Vertical and horizontal integration with regard to business models refer to acquisitions and mergers within an industry. The horizontal "plane" is one stage in production. The vertical "plane" runs along the different stages of production.
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Merging with businesses that produce the same thing you do is called horizontal integration. Merging with suppliers and "downstream" processors is vertical integration.
Using the pork industry as an example, if the owners of one slaughterhouse begin buying out all the other slaughterhouses, they are attempting horizontal integration. If the owners of the slaughterhouses are buying the farms that produce the swine, the distributors and the packagers, then they are moving toward vertical integration. These strategies are frequently employed together.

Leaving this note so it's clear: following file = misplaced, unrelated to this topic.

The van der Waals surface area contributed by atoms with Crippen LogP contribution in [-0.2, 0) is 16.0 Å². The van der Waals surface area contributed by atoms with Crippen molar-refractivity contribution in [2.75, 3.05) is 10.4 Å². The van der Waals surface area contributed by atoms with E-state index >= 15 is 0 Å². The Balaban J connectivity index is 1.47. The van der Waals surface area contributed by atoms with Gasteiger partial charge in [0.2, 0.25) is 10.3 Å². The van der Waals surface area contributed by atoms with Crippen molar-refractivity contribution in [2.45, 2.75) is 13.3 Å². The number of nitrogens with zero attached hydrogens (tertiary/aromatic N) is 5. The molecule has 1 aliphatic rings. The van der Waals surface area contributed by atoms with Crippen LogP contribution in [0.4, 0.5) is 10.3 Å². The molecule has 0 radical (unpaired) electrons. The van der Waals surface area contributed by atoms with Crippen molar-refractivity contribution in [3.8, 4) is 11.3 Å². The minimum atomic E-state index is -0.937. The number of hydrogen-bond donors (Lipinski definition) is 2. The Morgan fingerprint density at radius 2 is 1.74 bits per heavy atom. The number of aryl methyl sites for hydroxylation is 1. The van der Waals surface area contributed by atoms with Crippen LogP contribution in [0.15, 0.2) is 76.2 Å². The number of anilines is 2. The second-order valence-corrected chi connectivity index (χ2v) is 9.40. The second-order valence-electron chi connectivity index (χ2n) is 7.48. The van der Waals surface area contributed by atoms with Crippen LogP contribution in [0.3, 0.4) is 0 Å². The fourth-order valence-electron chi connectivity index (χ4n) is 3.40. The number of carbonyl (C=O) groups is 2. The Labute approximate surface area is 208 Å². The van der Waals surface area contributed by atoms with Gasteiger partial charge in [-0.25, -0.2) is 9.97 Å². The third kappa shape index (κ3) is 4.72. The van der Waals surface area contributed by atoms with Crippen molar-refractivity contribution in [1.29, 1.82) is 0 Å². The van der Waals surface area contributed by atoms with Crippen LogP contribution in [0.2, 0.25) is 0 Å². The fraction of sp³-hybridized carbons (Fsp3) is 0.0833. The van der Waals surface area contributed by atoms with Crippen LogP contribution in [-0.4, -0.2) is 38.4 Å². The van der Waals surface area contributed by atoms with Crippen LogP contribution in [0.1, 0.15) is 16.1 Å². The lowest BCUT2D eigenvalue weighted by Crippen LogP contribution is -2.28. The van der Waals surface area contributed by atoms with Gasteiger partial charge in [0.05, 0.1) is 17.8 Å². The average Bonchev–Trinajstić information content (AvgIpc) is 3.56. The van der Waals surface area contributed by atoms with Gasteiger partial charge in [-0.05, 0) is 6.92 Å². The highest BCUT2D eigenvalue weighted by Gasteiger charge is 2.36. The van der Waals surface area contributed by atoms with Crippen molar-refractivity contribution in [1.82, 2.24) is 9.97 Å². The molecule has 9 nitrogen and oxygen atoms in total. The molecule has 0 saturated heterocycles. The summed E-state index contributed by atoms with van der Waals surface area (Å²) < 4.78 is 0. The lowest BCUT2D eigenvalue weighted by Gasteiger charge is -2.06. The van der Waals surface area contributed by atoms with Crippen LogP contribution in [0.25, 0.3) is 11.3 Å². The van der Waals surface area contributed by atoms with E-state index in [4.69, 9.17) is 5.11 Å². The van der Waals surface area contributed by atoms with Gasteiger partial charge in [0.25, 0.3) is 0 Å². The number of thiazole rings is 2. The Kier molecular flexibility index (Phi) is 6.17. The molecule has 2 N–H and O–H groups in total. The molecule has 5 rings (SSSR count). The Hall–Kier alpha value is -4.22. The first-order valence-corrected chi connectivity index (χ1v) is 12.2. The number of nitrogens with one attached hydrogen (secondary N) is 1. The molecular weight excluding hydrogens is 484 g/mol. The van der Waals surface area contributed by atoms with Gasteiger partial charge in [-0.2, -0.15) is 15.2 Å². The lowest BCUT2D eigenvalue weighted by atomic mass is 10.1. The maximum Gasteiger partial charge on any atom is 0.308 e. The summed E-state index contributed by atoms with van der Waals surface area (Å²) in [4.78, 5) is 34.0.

Both horizontal and vertical integration have received criticism as models that promote monopolisation of industry. Vertical integration strategies also employ a strategy known as interlocking directorates, where the directors of different companies are shared, creating the impression of separate enterprises, when the actual leadership is the same.
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